Our concept of urbanism challenges the master plan and blueprint as something obsolete and unable to address latency and uncertainty.
KOOZ Situated at the intersection of physics, art and architecture, The Order of Time engages in our agency and understanding of the world arguing that “rather than something shared and mutually understood, the ‘world’ is plural, situated and in a process of continuous formation wherein worlds within worlds are made legible through a cosmology of observations.” Where does this leave the discipline of architecture? To what extent can this then be framed not through the understanding and designing of artifacts but rather through the acknowledgement of a system of complex interactions in constant flux?
MINIMAFORMS Architecture is a paradoxical and complex act. It embodies a deeply human pursuit to construct a shared environment. We cited in our description of our work George Spencer Brown’s statement from his seminal book Laws of Form, which was an attempt to straddle the boundaries between mathematics and philosophy in which he declared: “Draw a distinction and a universe comes into being.” This brief statement outlined the paradoxes of world-building and our relationship to these processes. If our understanding of the world is ours alone, then without action this understanding remains inaccessible to others. If our understanding of the world is unique, it necessitates communication and action. We believe the power of architecture is in its ability to think of our environment as an interface. Space as an interface. It is an important acknowledgement that we find in the structuring of life and matter through physics: all is relational. The future and past do not figure in a quantum understanding of the world. All is in the now. If we value our differences and unique knowledge of things, then we need to consider that this complexity necessitates architecture to be considered as an open framework to enable its complexities to influence a more inclusive discipline.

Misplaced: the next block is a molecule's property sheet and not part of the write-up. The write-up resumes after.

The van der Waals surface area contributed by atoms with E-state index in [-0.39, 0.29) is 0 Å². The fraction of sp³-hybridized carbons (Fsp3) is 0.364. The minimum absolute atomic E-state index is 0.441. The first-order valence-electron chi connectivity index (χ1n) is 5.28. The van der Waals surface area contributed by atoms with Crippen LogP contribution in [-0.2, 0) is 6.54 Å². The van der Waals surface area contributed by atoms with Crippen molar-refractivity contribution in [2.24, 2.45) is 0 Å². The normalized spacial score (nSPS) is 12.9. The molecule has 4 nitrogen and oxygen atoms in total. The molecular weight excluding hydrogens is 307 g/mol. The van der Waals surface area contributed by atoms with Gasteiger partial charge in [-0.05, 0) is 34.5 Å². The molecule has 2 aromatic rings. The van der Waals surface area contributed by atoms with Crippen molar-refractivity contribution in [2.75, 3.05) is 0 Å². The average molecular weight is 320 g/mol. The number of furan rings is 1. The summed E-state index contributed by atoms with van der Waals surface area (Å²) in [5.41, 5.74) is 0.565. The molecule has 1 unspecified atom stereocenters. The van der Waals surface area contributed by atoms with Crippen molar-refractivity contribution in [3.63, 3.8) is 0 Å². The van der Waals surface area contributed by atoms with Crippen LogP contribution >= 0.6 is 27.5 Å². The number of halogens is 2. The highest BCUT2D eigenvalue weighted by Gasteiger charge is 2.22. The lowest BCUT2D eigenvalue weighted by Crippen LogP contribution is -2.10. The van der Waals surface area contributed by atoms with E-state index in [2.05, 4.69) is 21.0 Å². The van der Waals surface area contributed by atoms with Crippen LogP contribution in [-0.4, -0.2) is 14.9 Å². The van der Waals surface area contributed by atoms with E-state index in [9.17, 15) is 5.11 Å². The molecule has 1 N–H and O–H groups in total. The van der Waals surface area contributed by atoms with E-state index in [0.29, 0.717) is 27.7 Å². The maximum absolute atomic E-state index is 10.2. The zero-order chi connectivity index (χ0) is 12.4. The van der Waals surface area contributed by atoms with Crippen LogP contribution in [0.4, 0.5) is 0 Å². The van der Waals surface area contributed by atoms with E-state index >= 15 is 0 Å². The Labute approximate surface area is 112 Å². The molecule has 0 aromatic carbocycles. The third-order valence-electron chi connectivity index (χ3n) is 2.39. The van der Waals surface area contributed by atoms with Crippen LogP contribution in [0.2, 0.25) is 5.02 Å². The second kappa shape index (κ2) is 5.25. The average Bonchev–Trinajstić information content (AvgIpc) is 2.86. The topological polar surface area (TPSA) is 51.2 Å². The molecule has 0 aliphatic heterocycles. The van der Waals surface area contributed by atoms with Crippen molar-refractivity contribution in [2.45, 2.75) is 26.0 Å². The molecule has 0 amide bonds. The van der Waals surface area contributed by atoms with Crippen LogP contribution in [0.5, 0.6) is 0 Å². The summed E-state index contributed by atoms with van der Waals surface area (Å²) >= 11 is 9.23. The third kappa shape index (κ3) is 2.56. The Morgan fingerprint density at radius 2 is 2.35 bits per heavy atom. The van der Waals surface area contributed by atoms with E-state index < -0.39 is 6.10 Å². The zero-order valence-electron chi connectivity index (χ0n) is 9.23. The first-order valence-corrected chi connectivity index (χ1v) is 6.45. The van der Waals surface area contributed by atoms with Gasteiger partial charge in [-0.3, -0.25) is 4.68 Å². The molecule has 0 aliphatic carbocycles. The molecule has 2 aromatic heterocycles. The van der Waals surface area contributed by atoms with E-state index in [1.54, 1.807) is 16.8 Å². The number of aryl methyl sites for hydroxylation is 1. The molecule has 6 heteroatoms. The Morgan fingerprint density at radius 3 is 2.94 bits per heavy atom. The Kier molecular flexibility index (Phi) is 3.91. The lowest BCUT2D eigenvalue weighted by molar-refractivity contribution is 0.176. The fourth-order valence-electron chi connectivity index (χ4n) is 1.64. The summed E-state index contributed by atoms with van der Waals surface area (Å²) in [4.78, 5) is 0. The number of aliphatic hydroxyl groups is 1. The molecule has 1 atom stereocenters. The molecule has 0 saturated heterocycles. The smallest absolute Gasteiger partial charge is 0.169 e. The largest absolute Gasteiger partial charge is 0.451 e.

If our understanding of the world is unique, it necessitates communication and action. We believe the power of architecture is in its ability to think of our environment as an interface.
KOOZ In a more pragmatic question, the lifespan of contemporary buildings typically runs from 30 to 50 years, resulting in a vicious unsustainable circle of the architecture and construction industry. What is the value of reflecting on the notion and parameter of time as architectures’ true agency?
MINIMAFORMS Our conceptions of time are understated in daily architectural discourse even when they are of critical importance. The challenges that we face—environmentally and housing-wise—necessitate a radical rethinking in method and practice: howcan we engage and leverage a form of collective intelligence? The only certainty is uncertainty and this speaks to the need to challenge the orthodoxies of discourse and design. Time is plural and it speaks to both the short-term necessities and long-term trajectories of how we conceive and communicate. We should understand the complexities and not shy away from them. From how we plan our cities to understanding the life cycles of materials, we have to challenge disposable and one-liner simplistic solutions. It is important that architecture is experimental and research-led. All ideas need to be on the table and we should find a more creative approach to address the pressing needs of our time by working on these matters collectively.
The only certainty is uncertainty and this speaks to the need to challenge the orthodoxies of discourse and design.
KOOZ The Order of Time is now on show at the Architectural Association of London. What are your hopes and expectations for the project as exhibited within this academic context? What questions and discussions do you hope it will raise with the next generation of young architects?